In the age of the intangible, the inter-connected and the ubiquitous; in an era in which you can pre- tend to be social without even leaving from the- couch, try discovering the power (and pleasure) of something new. Find yourself in real space. Make things work with your hands. Experience a world of real people. Today’s future is soon due to be tomorrow’s past, so how can we combine future thinking with thinking of the past? The technology we have today allows amazing things, getting so transparent that we can seamlessly embed it into the physical world. This allows to design artifacts that blend the two words offering wide, satisfac- tory and enriching experiences. Actually, much of the ‘something else’ we can achieve by doing so has much to learn from some very good tricks of the past. Ultimately, as long as the game works, and we are able to find ways to engage the public and make them think, does it really matter if the technology at hand is new, old, future or past? This line of thinking is becoming more and more central in our research and design work inthe area of exhibit design, in which we are increasingly in- trigued by the idea of orchestrating installations capable of blending the symbolic power of space, interactivity and visual communication, to pro- duce new (or very old?) experiences of communication.

Future Thinking? Try a dynamic peek into the past / Ceccarelli, Nicolò Giacomo Bernardo. - (2021), pp. 74-86.

Future Thinking? Try a dynamic peek into the past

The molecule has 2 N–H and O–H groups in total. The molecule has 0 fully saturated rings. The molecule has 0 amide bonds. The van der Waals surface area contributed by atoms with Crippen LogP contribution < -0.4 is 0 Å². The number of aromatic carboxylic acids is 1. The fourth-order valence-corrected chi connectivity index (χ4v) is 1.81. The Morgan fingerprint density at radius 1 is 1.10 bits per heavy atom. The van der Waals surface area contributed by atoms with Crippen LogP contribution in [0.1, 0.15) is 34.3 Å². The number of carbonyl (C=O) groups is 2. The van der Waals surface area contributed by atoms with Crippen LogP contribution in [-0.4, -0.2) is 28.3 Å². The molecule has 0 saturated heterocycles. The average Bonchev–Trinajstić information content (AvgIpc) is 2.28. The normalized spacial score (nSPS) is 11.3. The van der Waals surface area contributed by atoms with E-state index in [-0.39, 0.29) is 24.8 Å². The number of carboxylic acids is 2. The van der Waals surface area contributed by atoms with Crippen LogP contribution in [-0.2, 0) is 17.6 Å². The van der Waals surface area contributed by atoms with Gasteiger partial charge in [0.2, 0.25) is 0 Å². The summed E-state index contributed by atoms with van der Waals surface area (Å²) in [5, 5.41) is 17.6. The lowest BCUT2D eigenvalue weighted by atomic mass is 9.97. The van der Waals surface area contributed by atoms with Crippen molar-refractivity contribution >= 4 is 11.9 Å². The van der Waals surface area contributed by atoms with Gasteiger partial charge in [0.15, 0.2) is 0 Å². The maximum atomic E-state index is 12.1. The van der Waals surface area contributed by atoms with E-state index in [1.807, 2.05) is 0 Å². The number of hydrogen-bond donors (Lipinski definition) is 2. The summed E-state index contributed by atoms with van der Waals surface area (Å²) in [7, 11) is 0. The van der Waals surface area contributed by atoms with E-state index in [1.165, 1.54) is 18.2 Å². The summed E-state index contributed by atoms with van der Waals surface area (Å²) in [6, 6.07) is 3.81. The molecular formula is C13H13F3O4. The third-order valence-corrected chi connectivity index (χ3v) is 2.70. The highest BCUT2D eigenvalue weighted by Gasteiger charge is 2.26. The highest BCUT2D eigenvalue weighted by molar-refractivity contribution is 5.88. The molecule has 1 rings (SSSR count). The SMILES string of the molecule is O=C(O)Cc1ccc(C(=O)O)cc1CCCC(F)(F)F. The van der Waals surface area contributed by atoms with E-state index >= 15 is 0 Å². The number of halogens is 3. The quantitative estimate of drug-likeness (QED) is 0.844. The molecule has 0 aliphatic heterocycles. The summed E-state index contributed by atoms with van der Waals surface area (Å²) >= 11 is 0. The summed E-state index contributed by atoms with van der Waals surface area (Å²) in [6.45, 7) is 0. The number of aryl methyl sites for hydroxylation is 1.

Nicolò Ceccarelli
2021

Abstract

In the age of the intangible, the inter-connected and the ubiquitous; in an era in which you can pre- tend to be social without even leaving from the- couch, try discovering the power (and pleasure) of something new. Find yourself in real space. Make things work with your hands. Experience a world of real people. Today’s future is soon due to be tomorrow’s past, so how can we combine future thinking with thinking of the past? The technology we have today allows amazing things, getting so transparent that we can seamlessly embed it into the physical world. This allows to design artifacts that blend the two words offering wide, satisfac- tory and enriching experiences. Actually, much of the ‘something else’ we can achieve by doing so has much to learn from some very good tricks of the past. Ultimately, as long as the game works, and we are able to find ways to engage the public and make them think, does it really matter if the technology at hand is new, old, future or past? This line of thinking is becoming more and more central in our research and design work inthe area of exhibit design, in which we are increasingly in- trigued by the idea of orchestrating installations capable of blending the symbolic power of space, interactivity and visual communication, to pro- duce new (or very old?) experiences of communication.
978-83-66564-27-5
Future Thinking? Try a dynamic peek into the past / Ceccarelli, Nicolò Giacomo Bernardo. - (2021), pp. 74-86.
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Utilizza questo identificativo per citare o creare un link a questo documento: http://hdl.handle.net/11388/253138
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